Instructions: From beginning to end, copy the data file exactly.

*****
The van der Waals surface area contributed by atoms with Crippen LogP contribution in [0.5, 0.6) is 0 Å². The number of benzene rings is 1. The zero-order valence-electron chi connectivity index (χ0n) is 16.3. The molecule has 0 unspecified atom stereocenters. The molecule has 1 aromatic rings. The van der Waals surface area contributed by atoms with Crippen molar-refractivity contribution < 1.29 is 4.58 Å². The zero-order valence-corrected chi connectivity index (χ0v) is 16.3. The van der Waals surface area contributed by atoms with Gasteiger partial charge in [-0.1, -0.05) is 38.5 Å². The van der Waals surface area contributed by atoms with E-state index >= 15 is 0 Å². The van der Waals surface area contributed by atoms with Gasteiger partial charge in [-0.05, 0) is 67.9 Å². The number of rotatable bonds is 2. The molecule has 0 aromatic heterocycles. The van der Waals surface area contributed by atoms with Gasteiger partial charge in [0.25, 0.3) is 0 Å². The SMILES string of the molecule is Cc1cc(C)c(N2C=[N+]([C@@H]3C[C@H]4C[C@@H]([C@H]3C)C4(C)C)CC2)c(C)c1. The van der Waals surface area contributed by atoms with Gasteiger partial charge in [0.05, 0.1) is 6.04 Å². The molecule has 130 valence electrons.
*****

The van der Waals surface area contributed by atoms with Crippen LogP contribution in [0.5, 0.6) is 0 Å². The number of benzene rings is 1. The zero-order valence-electron chi connectivity index (χ0n) is 16.3. The molecule has 0 unspecified atom stereocenters. The molecule has 1 aromatic rings. The van der Waals surface area contributed by atoms with Crippen molar-refractivity contribution < 1.29 is 4.58 Å². The zero-order valence-corrected chi connectivity index (χ0v) is 16.3. The van der Waals surface area contributed by atoms with Gasteiger partial charge in [-0.1, -0.05) is 38.5 Å². The van der Waals surface area contributed by atoms with E-state index >= 15 is 0 Å². The van der Waals surface area contributed by atoms with Gasteiger partial charge in [-0.05, 0) is 67.9 Å². The number of rotatable bonds is 2. The molecule has 0 aromatic heterocycles. The van der Waals surface area contributed by atoms with Gasteiger partial charge in [0.25, 0.3) is 0 Å². The SMILES string of the molecule is Cc1cc(C)c(N2C=[N+]([C@@H]3C[C@H]4C[C@@H]([C@H]3C)C4(C)C)CC2)c(C)c1. The van der Waals surface area contributed by atoms with Gasteiger partial charge in [0.05, 0.1) is 6.04 Å². The molecule has 130 valence electrons.